The Preterist View Heresy (III)
One of Max Kings "big guns" is Rom. 4:13. "According to Paul, a promise was given to Abraham that he and his seed would inherit a world." A-33 . . . he did not look for inheritance in the Jewish world, but rather the Christian world . . . This truth is manifest in Heb. 11:8-16." A-34 "This city he looked for, which hath foundations was the - heavenly Jerusalem - Heb. 12:22. or the Jerusalem which is above (Gal. 4:26). This is the new heaven and earth promised to Abraham and his seed, of which the Jewish world (old heaven and earth) was a forerunner. The New Testament saints, born of Abrahams spiritual seed, looked for this new world (2 Pet. 3:13), in anticipation of the time Ishmael would be cast out, or the old heaven and earth would pass away. The time was drawing near when the Hebrew letter was written. Now that which decayeth and waxeth old is ready to vanish away. (Heb. 8:13)." A35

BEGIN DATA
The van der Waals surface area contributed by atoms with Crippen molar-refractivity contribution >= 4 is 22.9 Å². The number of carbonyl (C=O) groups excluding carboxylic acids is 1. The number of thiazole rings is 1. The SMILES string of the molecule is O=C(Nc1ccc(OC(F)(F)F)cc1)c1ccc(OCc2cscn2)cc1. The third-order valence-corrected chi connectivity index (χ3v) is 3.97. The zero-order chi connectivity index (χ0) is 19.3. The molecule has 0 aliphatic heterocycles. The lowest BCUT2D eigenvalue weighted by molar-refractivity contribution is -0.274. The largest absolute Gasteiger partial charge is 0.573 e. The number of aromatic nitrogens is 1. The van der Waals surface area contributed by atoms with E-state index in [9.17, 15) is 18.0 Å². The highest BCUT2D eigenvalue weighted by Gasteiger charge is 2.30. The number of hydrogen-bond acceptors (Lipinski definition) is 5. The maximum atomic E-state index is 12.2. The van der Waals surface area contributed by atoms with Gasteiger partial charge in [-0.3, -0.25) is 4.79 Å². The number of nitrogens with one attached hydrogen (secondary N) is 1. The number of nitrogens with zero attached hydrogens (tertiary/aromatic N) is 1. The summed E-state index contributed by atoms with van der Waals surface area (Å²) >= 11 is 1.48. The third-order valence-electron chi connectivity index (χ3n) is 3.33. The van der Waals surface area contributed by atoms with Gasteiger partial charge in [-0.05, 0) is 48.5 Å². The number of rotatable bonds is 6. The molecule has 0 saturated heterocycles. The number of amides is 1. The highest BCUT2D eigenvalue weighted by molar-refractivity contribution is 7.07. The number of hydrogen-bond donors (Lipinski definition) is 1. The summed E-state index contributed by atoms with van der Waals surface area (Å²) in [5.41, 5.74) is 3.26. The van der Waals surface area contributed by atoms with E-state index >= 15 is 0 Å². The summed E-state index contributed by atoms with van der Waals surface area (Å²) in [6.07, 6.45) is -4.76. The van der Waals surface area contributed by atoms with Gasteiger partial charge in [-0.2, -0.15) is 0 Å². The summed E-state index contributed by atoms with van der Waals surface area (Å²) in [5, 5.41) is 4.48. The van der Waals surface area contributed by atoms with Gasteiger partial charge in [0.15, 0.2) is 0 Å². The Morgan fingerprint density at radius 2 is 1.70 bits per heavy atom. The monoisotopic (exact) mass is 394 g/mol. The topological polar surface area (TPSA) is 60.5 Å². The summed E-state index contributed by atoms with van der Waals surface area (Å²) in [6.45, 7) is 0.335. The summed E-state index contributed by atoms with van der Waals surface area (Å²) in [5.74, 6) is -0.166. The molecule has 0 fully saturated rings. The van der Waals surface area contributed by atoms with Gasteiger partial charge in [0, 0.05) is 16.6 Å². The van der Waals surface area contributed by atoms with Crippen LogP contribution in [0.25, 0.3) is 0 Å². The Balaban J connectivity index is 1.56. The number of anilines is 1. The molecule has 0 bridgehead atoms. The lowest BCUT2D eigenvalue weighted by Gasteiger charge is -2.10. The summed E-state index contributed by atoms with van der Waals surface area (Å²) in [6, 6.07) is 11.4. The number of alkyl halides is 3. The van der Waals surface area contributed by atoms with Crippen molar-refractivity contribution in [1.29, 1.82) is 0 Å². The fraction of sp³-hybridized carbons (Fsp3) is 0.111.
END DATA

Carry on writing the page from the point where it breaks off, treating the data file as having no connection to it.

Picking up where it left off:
To this King adds Matt. 5:17,18, making Jesus say that the "heaven and earth" of that passage refers to the passing away of Judaism in A. D. 70, at which time "all things would be accomplished." Also, the "heaven and earth" of Matt. 24:35 apply to the "Jewish world" (as he calls it for convenience sake oh, how he plays with words!) to pass away in A. D. 70. He sees the word "world" in Rom. 4:13, and so he gets "earth" out of Matt. Ch. 5 and Ch. 24, "land," "country," and "city" out of Heb. 11 and 12, and "world" out of Eph. 3:21 (KJV!), and runs them all together into his fanciful theory. Lets analyze these texts.